Genetics University of Manchester
German captain Uwe Seeler (left) shakes hands with England captain Bobby Moore before the start of the World Cup final at Wembley in 1966. A major genetic study has revealed different genetic clusters across the UK, but overall white Britons share 30% of their DNA with modern Germans. Photograph: Evening Standard/Getty Images
The Romans, Vikings and Normans may have ruled or invaded the British for hundreds of years, but they left barely a trace on our DNA, the first detailed study of the genetics of British people has revealed.
The analysis shows that the Anglo-Saxons were the only conquering force, around 400-500 AD, to substantially alter the country’s genetic makeup, with most white British people now owing almost 30% of their DNA to the ancestors of modern-day Germans.
People living in southern and central England today typically share about 40% of their DNA with the French, 11% with the Danes and 9% with the Belgians, the study of more than 2, 000 people found. The French contribution was not linked to the Norman invasion of 1066, however, but a previously unknown wave of migration to Britain some time after then end of the last Ice Age nearly 10, 000 years ago.
Prof Peter Donnelly, director of the Wellcome Trust Centre for Human Genetics at the University of Oxford, who co-led the research, said: “It has long been known that human populations differ genetically, but never before have we been able to observe such exquisite and fascinating detail.”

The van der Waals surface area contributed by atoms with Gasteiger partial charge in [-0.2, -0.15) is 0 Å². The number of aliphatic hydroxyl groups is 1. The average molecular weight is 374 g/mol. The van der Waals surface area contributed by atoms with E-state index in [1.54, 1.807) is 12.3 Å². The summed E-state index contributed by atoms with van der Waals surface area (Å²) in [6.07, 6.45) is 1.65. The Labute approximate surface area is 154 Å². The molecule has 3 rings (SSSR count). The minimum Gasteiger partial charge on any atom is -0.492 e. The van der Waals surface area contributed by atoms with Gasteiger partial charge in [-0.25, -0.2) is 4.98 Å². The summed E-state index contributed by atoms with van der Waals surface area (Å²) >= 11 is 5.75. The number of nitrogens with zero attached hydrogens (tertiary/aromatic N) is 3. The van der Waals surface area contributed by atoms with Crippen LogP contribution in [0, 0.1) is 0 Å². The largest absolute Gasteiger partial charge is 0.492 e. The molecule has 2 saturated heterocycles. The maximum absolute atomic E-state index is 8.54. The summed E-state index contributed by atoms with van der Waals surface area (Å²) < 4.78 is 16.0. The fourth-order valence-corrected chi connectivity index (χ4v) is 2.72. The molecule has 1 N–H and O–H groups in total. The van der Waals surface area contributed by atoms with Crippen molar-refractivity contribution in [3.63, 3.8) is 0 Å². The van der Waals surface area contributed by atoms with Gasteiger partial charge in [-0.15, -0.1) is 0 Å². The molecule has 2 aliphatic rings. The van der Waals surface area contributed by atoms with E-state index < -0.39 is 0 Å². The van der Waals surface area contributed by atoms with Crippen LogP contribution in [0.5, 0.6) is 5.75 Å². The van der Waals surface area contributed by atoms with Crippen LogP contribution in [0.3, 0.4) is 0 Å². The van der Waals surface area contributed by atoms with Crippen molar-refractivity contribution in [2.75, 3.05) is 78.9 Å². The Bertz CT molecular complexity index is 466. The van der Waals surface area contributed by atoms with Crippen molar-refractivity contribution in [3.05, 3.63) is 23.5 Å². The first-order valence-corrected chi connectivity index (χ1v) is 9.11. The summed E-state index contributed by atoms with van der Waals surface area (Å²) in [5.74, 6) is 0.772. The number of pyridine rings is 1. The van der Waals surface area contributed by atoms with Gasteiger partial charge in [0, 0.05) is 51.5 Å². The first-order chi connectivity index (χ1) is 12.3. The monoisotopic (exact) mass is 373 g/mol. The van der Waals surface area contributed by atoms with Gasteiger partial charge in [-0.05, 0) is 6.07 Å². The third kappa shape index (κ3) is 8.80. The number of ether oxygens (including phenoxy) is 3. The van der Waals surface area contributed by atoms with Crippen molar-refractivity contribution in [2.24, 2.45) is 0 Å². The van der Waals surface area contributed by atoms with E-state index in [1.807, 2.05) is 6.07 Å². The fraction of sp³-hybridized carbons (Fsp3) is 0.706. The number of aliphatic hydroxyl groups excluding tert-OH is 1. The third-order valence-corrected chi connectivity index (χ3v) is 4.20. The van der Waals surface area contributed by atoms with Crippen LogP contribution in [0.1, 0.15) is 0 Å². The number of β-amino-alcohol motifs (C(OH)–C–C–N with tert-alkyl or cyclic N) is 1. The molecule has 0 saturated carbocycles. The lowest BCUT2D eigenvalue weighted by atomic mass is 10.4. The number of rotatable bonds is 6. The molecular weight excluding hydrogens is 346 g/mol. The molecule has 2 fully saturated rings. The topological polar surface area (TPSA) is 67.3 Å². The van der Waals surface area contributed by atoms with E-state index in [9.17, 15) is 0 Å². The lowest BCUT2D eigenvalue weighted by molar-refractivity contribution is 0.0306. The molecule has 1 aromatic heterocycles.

Map of the UK showing clustering of individuals based on genetics, and its striking relationship with geography. Photograph: Stephen Leslie/Nature/EuroGeographics
The population of the Orkney Isles was found to be the most genetically distinct, with 25% of DNA coming from Norwegian ancestors who invaded the islands in the 9th century.
The Welsh also showed striking differences to the rest of Britain, and scientists concluded that their DNA most closely resembles that of the earliest hunter-gatherers to have arrived when Britain became habitable again after the Ice Age.
“The Celtic regions one might have expected to be genetically similar, but they’re among the most different in our study, ” said Mark Robinson, an archaeologist from the Oxford University Museum of Natural History and a co-author. “It’s stressing their genetic difference, it’s not saying there aren’t cultural similarities.”
The study, published on Wednesday in the journal Nature, is the culmination of 20 years of work. Scientists began collecting DNA samples from people in Orkney in 1994 and gradually worked across most of the British Isles.
The participants were all white British, lived in rural areas and had four grandparents all born within 50 miles (80km) of each other. Since a quarter of our genome comes from each of our grandparents, the scientists were effectively obtaining a snapshot of British genetics at at the beginning of the 20th century.
Sir Walter Bodmer, of the University of Oxford, who conceived the study, said: “We’re reaching back in time to before most of the mixing of the population, which would fog history.”